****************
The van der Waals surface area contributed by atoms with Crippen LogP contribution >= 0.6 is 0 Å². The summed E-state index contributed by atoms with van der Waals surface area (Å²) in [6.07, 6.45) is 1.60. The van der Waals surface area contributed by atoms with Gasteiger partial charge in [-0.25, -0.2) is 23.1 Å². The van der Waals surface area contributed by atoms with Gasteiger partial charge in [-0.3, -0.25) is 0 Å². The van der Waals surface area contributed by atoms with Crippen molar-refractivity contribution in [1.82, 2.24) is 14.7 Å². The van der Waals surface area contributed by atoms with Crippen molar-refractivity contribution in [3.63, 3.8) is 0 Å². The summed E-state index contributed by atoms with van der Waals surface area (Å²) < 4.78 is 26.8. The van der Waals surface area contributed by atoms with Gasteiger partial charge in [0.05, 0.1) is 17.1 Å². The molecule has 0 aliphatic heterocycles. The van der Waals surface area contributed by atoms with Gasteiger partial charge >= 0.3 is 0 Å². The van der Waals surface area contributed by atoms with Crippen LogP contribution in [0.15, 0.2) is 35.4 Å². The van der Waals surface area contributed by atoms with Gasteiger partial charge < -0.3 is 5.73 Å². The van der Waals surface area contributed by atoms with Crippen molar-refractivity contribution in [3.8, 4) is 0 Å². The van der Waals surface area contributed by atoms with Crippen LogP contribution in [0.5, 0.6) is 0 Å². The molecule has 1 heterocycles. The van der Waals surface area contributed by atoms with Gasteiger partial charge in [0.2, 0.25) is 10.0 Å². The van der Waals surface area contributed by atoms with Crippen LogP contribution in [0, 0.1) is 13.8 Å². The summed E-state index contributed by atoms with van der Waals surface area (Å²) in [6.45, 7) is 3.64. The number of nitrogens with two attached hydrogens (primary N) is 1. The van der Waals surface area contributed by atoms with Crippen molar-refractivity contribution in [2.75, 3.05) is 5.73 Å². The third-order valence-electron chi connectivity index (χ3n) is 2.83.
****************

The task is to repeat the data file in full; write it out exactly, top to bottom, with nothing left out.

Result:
The van der Waals surface area contributed by atoms with Crippen LogP contribution >= 0.6 is 0 Å². The summed E-state index contributed by atoms with van der Waals surface area (Å²) in [6.07, 6.45) is 1.60. The van der Waals surface area contributed by atoms with Gasteiger partial charge in [-0.25, -0.2) is 23.1 Å². The van der Waals surface area contributed by atoms with Gasteiger partial charge in [-0.3, -0.25) is 0 Å². The van der Waals surface area contributed by atoms with Crippen molar-refractivity contribution in [1.82, 2.24) is 14.7 Å². The van der Waals surface area contributed by atoms with Crippen molar-refractivity contribution in [3.63, 3.8) is 0 Å². The summed E-state index contributed by atoms with van der Waals surface area (Å²) < 4.78 is 26.8. The van der Waals surface area contributed by atoms with Gasteiger partial charge in [0.05, 0.1) is 17.1 Å². The molecule has 0 aliphatic heterocycles. The van der Waals surface area contributed by atoms with Gasteiger partial charge >= 0.3 is 0 Å². The van der Waals surface area contributed by atoms with Crippen LogP contribution in [0.15, 0.2) is 35.4 Å². The van der Waals surface area contributed by atoms with Gasteiger partial charge < -0.3 is 5.73 Å². The van der Waals surface area contributed by atoms with Crippen molar-refractivity contribution in [3.8, 4) is 0 Å². The van der Waals surface area contributed by atoms with Crippen LogP contribution in [0.5, 0.6) is 0 Å². The molecule has 1 heterocycles. The van der Waals surface area contributed by atoms with Gasteiger partial charge in [0.2, 0.25) is 10.0 Å². The van der Waals surface area contributed by atoms with Crippen LogP contribution in [0, 0.1) is 13.8 Å². The summed E-state index contributed by atoms with van der Waals surface area (Å²) in [6.45, 7) is 3.64. The number of nitrogens with two attached hydrogens (primary N) is 1. The van der Waals surface area contributed by atoms with Crippen molar-refractivity contribution in [2.75, 3.05) is 5.73 Å². The third-order valence-electron chi connectivity index (χ3n) is 2.83.